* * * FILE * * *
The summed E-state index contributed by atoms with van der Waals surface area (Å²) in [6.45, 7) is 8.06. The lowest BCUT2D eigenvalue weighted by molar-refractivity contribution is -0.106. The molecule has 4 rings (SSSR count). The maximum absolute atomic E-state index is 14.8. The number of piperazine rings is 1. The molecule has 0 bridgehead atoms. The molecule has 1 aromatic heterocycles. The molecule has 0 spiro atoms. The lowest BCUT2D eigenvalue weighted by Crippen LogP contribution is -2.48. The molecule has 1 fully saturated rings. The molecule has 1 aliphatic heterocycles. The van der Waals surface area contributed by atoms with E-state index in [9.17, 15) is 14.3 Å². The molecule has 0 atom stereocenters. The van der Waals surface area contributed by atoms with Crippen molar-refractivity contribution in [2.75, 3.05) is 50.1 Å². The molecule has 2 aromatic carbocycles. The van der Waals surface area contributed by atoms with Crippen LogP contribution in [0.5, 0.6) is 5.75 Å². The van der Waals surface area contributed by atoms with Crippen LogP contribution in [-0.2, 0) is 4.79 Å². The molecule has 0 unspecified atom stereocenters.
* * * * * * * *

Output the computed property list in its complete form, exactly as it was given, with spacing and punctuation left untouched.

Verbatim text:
The summed E-state index contributed by atoms with van der Waals surface area (Å²) in [6.45, 7) is 8.06. The lowest BCUT2D eigenvalue weighted by molar-refractivity contribution is -0.106. The molecule has 4 rings (SSSR count). The maximum absolute atomic E-state index is 14.8. The number of piperazine rings is 1. The molecule has 0 bridgehead atoms. The molecule has 1 aromatic heterocycles. The molecule has 0 spiro atoms. The lowest BCUT2D eigenvalue weighted by Crippen LogP contribution is -2.48. The molecule has 1 fully saturated rings. The molecule has 1 aliphatic heterocycles. The van der Waals surface area contributed by atoms with E-state index in [9.17, 15) is 14.3 Å². The molecule has 0 atom stereocenters. The van der Waals surface area contributed by atoms with Crippen molar-refractivity contribution in [2.75, 3.05) is 50.1 Å². The molecule has 2 aromatic carbocycles. The van der Waals surface area contributed by atoms with Crippen LogP contribution in [0.5, 0.6) is 5.75 Å². The van der Waals surface area contributed by atoms with Crippen LogP contribution in [-0.2, 0) is 4.79 Å². The molecule has 0 unspecified atom stereocenters.